Alcohol permeates our society like no other social lubricant, and this is particularly true at university where many social activities revolve around drinking, whether that is drinking games with your friends, pres before a night out, or Warwick’s very own circling tradition. Of course, it is possible to partake in all of these activities without drinking alcohol, and thankfully we’re past the point of outright peer pressure when it comes to drinking. But if you’re teetotal, or even if you’re just not drinking that specific night, you can be sure that your motives will be questioned. Even if it’s in the form of a very polite (and very British): “Oh, really? How come?”, or better still: “May I ask why?”, it’s tempting to bluntly reply: “No, you may not.” If you wouldn’t ask someone about their weight loss, the medication they take, or past relationships the first time you meet them, don’t ask about their drinking habits. (And if you would, maybe now’s the time to reevaluate your small talk strategies.)
There is a wide range of reasons for abstinence: somebody might be facing financial constraints or possible interference with medication. They might not drink due to religious beliefs, a family history of substance abuse, or pregnancy. They might have negative past experiences, fear a loss of control, or simply not like the taste of alcohol. All of these reasons are perfectly valid, many of them are deeply personal, and none of them are your business. Confronting people about their drinking habits creates social pressure. It may be less overt, but there’s always a “Why do you stray from the norm? Go ahead and justify yourself” somewhere in that seemingly polite “Oh, really?”.
There are many myths about the supposedly positive effects of drinking alcohol in moderation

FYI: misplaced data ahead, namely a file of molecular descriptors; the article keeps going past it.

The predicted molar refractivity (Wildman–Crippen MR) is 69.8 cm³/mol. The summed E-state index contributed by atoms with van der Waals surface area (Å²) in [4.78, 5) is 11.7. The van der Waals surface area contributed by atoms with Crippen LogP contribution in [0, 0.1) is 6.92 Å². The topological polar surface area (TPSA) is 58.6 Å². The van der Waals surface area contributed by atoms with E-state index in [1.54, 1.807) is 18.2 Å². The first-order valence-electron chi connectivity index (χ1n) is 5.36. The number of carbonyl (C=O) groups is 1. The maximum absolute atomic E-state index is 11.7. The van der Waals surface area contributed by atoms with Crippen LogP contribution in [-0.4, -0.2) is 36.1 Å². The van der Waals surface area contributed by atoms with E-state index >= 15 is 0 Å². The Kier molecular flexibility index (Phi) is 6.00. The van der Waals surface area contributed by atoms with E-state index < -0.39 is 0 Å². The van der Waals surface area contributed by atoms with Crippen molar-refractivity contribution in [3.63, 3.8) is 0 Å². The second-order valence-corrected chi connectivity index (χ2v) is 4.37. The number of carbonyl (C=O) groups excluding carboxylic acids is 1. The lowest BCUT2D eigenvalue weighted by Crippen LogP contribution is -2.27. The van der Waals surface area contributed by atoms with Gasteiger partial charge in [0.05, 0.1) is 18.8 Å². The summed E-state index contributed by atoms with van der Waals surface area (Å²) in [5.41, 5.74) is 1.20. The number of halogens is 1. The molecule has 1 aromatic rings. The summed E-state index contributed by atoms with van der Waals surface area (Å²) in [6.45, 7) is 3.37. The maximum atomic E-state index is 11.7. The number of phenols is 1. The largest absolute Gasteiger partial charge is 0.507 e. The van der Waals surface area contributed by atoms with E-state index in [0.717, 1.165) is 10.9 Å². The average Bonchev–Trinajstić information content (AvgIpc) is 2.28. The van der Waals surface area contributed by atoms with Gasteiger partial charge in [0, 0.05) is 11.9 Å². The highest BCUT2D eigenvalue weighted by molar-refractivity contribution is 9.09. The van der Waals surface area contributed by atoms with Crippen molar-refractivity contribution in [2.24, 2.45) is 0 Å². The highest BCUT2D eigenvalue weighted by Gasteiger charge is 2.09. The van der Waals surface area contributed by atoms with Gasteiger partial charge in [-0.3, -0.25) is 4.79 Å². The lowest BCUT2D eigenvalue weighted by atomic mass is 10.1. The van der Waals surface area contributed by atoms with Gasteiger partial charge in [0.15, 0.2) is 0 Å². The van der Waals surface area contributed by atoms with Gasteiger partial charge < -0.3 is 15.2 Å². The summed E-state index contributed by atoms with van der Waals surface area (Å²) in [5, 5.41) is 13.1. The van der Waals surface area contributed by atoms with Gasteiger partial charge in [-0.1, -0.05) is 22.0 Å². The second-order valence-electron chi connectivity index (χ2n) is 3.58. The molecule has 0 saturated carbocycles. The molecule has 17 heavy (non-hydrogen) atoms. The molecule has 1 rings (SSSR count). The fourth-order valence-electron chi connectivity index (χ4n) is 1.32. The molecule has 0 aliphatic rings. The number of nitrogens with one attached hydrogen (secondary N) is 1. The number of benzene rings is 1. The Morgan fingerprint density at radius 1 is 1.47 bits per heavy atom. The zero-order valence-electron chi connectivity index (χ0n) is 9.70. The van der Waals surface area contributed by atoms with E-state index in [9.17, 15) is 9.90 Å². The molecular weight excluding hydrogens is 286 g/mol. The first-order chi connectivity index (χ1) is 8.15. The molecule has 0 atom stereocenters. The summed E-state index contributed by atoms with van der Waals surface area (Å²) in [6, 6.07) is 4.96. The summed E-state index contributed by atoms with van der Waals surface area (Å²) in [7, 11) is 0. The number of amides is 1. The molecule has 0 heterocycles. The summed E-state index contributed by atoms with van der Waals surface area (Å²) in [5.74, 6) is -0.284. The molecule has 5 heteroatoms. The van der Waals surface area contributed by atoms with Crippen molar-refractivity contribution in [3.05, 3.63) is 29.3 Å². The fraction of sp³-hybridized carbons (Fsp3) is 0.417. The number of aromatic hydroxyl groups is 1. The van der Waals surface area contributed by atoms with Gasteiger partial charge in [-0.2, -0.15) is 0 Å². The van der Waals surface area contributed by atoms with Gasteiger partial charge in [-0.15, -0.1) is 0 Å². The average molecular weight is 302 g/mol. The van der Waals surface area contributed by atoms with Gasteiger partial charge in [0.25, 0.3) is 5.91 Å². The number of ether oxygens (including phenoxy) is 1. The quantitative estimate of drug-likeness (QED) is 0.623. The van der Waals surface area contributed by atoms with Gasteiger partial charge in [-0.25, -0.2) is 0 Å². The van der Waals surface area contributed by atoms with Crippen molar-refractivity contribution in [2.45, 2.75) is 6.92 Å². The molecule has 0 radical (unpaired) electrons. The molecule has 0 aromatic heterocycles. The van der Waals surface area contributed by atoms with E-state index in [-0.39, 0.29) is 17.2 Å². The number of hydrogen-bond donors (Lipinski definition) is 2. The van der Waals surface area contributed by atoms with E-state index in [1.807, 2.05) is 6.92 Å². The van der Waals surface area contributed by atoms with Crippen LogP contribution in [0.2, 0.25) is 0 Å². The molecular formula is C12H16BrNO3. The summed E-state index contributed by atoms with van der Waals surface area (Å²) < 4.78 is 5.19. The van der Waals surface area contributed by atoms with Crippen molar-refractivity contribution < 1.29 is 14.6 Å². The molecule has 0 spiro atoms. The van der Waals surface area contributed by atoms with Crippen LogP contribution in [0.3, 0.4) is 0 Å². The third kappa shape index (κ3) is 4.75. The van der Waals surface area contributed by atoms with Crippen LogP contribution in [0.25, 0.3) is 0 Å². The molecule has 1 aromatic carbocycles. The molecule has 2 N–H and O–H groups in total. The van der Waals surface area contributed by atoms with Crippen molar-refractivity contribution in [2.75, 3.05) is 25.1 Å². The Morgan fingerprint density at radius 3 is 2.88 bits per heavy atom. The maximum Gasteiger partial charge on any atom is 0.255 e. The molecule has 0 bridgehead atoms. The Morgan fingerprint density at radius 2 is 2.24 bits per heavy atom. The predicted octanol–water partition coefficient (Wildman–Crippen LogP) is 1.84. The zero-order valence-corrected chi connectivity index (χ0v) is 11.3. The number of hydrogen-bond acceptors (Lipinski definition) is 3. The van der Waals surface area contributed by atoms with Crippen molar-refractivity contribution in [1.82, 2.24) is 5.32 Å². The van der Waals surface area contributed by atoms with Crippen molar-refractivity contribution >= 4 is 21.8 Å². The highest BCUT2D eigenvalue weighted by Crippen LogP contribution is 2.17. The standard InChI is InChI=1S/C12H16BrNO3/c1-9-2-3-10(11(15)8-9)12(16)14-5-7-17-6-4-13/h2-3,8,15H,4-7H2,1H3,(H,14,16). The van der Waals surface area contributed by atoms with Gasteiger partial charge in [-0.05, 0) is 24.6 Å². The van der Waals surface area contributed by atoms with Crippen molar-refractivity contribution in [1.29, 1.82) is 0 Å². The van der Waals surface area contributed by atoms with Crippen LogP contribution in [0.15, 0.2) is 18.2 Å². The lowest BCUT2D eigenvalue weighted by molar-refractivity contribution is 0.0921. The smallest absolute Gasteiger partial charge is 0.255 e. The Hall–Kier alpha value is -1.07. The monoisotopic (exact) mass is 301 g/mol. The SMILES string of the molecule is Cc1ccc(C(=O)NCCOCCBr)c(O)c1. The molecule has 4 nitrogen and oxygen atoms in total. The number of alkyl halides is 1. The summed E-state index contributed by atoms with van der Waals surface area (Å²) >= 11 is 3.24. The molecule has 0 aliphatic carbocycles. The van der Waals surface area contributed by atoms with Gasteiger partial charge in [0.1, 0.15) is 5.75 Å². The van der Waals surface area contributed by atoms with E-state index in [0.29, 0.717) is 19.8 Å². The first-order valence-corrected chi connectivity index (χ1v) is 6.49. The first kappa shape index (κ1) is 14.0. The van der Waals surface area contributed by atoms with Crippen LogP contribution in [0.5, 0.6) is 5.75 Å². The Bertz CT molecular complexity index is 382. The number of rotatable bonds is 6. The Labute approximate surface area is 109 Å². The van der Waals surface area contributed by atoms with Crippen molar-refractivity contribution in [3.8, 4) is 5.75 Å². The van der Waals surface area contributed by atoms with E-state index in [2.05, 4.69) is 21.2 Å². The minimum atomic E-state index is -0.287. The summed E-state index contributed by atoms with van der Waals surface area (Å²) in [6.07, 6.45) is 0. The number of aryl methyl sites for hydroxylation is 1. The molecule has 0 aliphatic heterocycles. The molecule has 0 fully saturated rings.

It is only when you take a step back and start tallying that you realise how strong that norm actually is. While it is no secret that drinking too much is bad for you (with higher risks for serious conditions such as heart failure, dementia, breast cancer, and depression having been linked to excessive alcohol consumption) and that binge drinking in particular can pose a serious threat to one’s health, drinking alcohol ‘the proper way’ is often seen as an integral part of being an adult in our society. Once the days of chunder charts, cheap booze, and mixers are over, you’re expected to throw out that last bit of vodka and orange juice, and come join the world of grown-ups, where people know the difference between a lager and an ale, and are certified wine connoisseurs who throw around terms like ‘biodynamic’, ‘herbaceous’, and ‘bouquet’ by the time they’re 25.
Going to the pub with your friends? Have a pint of beer. Going to a quiz night at a bar? Have a cocktail. Going to an art gallery opening? Have a mimosa. Going to a brunch in a fancy French café? Have some champagne. The list goes on and on, but you probably get the gist. Not all of these drinks carry the same cultural connotations, some would be considered more sophisticated, others more down-to-earth. But their omnipresence shows that, as a society, we have become dependent on alcohol to an extent that we would judge extremely harshly in an individual.